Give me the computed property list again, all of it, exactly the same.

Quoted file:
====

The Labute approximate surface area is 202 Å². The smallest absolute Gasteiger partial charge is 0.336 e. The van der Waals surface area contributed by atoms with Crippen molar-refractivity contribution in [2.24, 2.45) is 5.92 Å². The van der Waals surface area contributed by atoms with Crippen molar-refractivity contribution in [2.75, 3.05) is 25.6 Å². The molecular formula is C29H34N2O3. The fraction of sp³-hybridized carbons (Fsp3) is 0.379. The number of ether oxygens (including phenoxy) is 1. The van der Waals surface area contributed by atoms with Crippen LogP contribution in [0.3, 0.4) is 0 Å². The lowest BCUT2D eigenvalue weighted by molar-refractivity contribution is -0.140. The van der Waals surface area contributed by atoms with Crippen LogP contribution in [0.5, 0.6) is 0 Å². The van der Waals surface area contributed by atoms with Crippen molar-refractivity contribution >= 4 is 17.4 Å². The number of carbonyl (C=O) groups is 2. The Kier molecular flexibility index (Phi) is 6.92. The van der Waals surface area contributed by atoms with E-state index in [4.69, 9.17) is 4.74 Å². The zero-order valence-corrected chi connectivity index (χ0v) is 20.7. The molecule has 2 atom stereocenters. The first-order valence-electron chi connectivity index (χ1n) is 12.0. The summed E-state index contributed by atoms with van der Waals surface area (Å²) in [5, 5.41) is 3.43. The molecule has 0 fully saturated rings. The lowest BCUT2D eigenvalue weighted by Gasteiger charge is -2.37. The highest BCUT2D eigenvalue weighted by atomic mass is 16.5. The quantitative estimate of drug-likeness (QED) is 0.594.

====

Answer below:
The Labute approximate surface area is 202 Å². The smallest absolute Gasteiger partial charge is 0.336 e. The van der Waals surface area contributed by atoms with Crippen molar-refractivity contribution in [2.24, 2.45) is 5.92 Å². The van der Waals surface area contributed by atoms with Crippen molar-refractivity contribution in [2.75, 3.05) is 25.6 Å². The molecular formula is C29H34N2O3. The fraction of sp³-hybridized carbons (Fsp3) is 0.379. The number of ether oxygens (including phenoxy) is 1. The van der Waals surface area contributed by atoms with Crippen LogP contribution in [0.3, 0.4) is 0 Å². The lowest BCUT2D eigenvalue weighted by molar-refractivity contribution is -0.140. The van der Waals surface area contributed by atoms with Crippen LogP contribution in [0.5, 0.6) is 0 Å². The van der Waals surface area contributed by atoms with Crippen molar-refractivity contribution >= 4 is 17.4 Å². The number of carbonyl (C=O) groups is 2. The Kier molecular flexibility index (Phi) is 6.92. The van der Waals surface area contributed by atoms with E-state index in [4.69, 9.17) is 4.74 Å². The zero-order valence-corrected chi connectivity index (χ0v) is 20.7. The molecule has 2 atom stereocenters. The first-order valence-electron chi connectivity index (χ1n) is 12.0. The summed E-state index contributed by atoms with van der Waals surface area (Å²) in [5, 5.41) is 3.43. The molecule has 0 fully saturated rings. The lowest BCUT2D eigenvalue weighted by Gasteiger charge is -2.37. The highest BCUT2D eigenvalue weighted by atomic mass is 16.5. The quantitative estimate of drug-likeness (QED) is 0.594.